Recently, the cybersecurity community has been buzzing with talk about the Mother of All Breaches (referred to as the MOAB), an enormous compilation of leaked credentials. This compilation, numbering around 26 billion records, contains data from a number of historic breaches, including LinkedIn, X, Tencent, Weibo, and more. The original story posted by CyberNews contains more details, but is this something you should really be concerned about? Let’s take a look at the bigger picture.
There will be a lot of commentary and buzz around the big names in the leak, but the truth of the matter is that this should really be considered the “Mother of All Database Joins” rather than one massive new leak. While there is very likely new data in the leak, given the scope of the content, a tremendous amount of the data is simply old leak data combined into one massive compilation. While you shouldn’t dismiss this breach out of hand, we can take a reasonable approach to the question of what should we do?
It’s important to understand that threat actors use data leaked in compromises to perform credential stuffing attacks – these are attacks where combinations of usernames and passwords that have been exposed by Site A are tested against other websites for validity. These attacks operate on the assumption that people use the same password for multiple websites, which is common. Many times, credential stuffing attacks are very effective and can lead to serious additional compromises. More so than direct attacks on a person, compilations of compromised credentials give attackers a large resource to pull from when conducting credential stuffing attacks against a wide swath of targets.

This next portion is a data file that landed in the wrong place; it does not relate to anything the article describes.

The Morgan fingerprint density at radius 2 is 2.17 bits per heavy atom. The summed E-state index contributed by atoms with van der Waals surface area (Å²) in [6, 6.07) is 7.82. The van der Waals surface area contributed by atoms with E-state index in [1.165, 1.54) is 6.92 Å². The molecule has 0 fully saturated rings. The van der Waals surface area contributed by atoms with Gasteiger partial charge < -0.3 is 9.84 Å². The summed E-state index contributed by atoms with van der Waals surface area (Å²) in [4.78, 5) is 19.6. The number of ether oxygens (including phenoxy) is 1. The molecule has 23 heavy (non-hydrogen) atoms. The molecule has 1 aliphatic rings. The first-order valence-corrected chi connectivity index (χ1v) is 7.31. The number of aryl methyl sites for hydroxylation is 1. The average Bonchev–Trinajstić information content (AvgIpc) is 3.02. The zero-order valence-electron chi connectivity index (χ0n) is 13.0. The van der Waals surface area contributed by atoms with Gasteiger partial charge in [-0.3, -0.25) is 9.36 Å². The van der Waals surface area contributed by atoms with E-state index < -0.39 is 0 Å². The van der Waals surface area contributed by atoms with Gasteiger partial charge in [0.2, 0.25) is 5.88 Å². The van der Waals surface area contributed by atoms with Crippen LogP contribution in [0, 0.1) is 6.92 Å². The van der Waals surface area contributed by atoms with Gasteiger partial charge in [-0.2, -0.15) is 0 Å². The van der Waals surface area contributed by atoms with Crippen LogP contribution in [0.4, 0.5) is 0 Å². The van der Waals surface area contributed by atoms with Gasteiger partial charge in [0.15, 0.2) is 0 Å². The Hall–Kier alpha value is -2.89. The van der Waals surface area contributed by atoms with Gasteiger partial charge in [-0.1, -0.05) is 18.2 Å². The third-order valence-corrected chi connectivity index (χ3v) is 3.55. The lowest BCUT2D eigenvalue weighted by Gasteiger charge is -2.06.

In terms of how you should respond to news stories like the MOAB, these tips can help protect against attacks using data from these leaks.
- Enable multifactor authentication (MFA) wherever you can. As exemplified by the compromise of Microsoft by Russia-aligned actors, even state-sponsored threats use credential stuffing. Using MFA to protect accounts (not just critical accounts, but all accounts) can help slow down and even prevent basic attacks like credential stuffing.
- Use unique passwords to protect accounts. Password managers make this very easy. By using unique passwords to protect accounts, you will lessen the impact when an account’s credentials get leaked, as that password will only be valid for that account. Credential stuffing attacks rely on people re-using passwords, so by limiting the usefulness of the password, you can reduce the efficacy of attacks on other accounts.
- Use physical security keys, if available. By using a physical security key, you can nearly eliminate the chance for an account takeover.
- Understand your presence on the dark web. While the dark web is not as intimidating as it seems, data leaks are often sold and re-sold on the Dark Web, where threat actors use them as a primary resource for conducting credential stuffing attacks. By understanding what data has been leaked on the dark web, you can understand what accounts have been compromised and secure them before you become a victim.
It’s important to remember that you will have credentials leaked at some point – it is just the nature of having even a small online presence. By taking a proactive approach to protecting yourself, you can reduce the impact of data leaks like the MOAB.
Director of Threat Intelligence
Nick Hyatt has extensive expertise in technology, support, and information security, with experience spanning small businesses to Fortune 500 companies across various industries. He has a deep understanding and practical experience in incident response, threat intelligence, digital forensics, and malware analysis. His hands-on skills encompass malware forensics, data mapping, threat hunting, and e-discovery in diverse environments.
Connect with Nick on LinkedIn.